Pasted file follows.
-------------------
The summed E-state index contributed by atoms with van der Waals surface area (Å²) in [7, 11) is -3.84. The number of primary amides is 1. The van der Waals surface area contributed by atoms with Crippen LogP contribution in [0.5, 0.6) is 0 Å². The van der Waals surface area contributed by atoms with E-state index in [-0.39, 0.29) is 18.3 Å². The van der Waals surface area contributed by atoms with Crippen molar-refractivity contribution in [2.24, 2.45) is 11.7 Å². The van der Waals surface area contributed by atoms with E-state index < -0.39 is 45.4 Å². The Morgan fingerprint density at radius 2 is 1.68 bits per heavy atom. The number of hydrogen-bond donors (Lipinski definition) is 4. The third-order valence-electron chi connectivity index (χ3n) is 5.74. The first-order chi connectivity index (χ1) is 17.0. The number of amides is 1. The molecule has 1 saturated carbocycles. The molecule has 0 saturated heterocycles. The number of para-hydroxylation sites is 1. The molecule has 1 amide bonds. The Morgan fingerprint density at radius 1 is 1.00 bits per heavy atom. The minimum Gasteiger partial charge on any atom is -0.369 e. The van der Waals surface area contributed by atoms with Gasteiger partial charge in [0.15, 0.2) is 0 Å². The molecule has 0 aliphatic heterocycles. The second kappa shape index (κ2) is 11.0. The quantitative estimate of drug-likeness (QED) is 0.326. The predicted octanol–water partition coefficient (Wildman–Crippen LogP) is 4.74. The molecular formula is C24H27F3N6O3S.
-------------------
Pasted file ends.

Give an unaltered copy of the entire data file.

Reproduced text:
The summed E-state index contributed by atoms with van der Waals surface area (Å²) in [7, 11) is -3.84. The number of primary amides is 1. The van der Waals surface area contributed by atoms with Crippen LogP contribution in [0.5, 0.6) is 0 Å². The van der Waals surface area contributed by atoms with E-state index in [-0.39, 0.29) is 18.3 Å². The van der Waals surface area contributed by atoms with Crippen molar-refractivity contribution in [2.24, 2.45) is 11.7 Å². The van der Waals surface area contributed by atoms with E-state index < -0.39 is 45.4 Å². The Morgan fingerprint density at radius 2 is 1.68 bits per heavy atom. The number of hydrogen-bond donors (Lipinski definition) is 4. The third-order valence-electron chi connectivity index (χ3n) is 5.74. The first-order chi connectivity index (χ1) is 17.0. The number of amides is 1. The molecule has 1 saturated carbocycles. The molecule has 0 saturated heterocycles. The number of para-hydroxylation sites is 1. The molecule has 1 amide bonds. The Morgan fingerprint density at radius 1 is 1.00 bits per heavy atom. The minimum Gasteiger partial charge on any atom is -0.369 e. The van der Waals surface area contributed by atoms with Gasteiger partial charge in [0.15, 0.2) is 0 Å². The molecule has 0 aliphatic heterocycles. The second kappa shape index (κ2) is 11.0. The quantitative estimate of drug-likeness (QED) is 0.326. The predicted octanol–water partition coefficient (Wildman–Crippen LogP) is 4.74. The molecular formula is C24H27F3N6O3S.